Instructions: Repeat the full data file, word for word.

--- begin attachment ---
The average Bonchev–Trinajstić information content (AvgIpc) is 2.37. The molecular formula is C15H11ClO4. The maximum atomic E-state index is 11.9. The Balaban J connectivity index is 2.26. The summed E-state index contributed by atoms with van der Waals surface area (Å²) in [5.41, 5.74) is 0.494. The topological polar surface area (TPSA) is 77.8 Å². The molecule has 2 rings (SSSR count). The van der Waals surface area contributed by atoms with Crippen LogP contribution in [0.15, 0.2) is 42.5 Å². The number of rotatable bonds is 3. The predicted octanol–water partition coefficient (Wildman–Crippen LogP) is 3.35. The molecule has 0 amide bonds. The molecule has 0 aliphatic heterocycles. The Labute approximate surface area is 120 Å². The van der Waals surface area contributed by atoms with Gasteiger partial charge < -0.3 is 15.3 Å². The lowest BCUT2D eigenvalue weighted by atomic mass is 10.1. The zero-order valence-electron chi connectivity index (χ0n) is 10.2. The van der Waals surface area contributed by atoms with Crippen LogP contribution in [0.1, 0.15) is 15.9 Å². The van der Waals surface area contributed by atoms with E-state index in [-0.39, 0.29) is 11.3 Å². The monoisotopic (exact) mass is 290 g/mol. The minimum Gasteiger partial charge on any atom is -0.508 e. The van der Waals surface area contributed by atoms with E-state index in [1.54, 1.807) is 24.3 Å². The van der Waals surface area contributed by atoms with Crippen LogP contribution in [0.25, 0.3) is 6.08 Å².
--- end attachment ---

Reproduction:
The average Bonchev–Trinajstić information content (AvgIpc) is 2.37. The molecular formula is C15H11ClO4. The maximum atomic E-state index is 11.9. The Balaban J connectivity index is 2.26. The summed E-state index contributed by atoms with van der Waals surface area (Å²) in [5.41, 5.74) is 0.494. The topological polar surface area (TPSA) is 77.8 Å². The molecule has 2 rings (SSSR count). The van der Waals surface area contributed by atoms with Crippen LogP contribution in [0.15, 0.2) is 42.5 Å². The number of rotatable bonds is 3. The predicted octanol–water partition coefficient (Wildman–Crippen LogP) is 3.35. The molecule has 0 amide bonds. The molecule has 0 aliphatic heterocycles. The Labute approximate surface area is 120 Å². The van der Waals surface area contributed by atoms with Gasteiger partial charge < -0.3 is 15.3 Å². The lowest BCUT2D eigenvalue weighted by atomic mass is 10.1. The zero-order valence-electron chi connectivity index (χ0n) is 10.2. The van der Waals surface area contributed by atoms with Crippen LogP contribution in [0.1, 0.15) is 15.9 Å². The van der Waals surface area contributed by atoms with E-state index in [-0.39, 0.29) is 11.3 Å². The monoisotopic (exact) mass is 290 g/mol. The minimum Gasteiger partial charge on any atom is -0.508 e. The van der Waals surface area contributed by atoms with E-state index in [1.54, 1.807) is 24.3 Å². The van der Waals surface area contributed by atoms with Crippen LogP contribution in [0.25, 0.3) is 6.08 Å².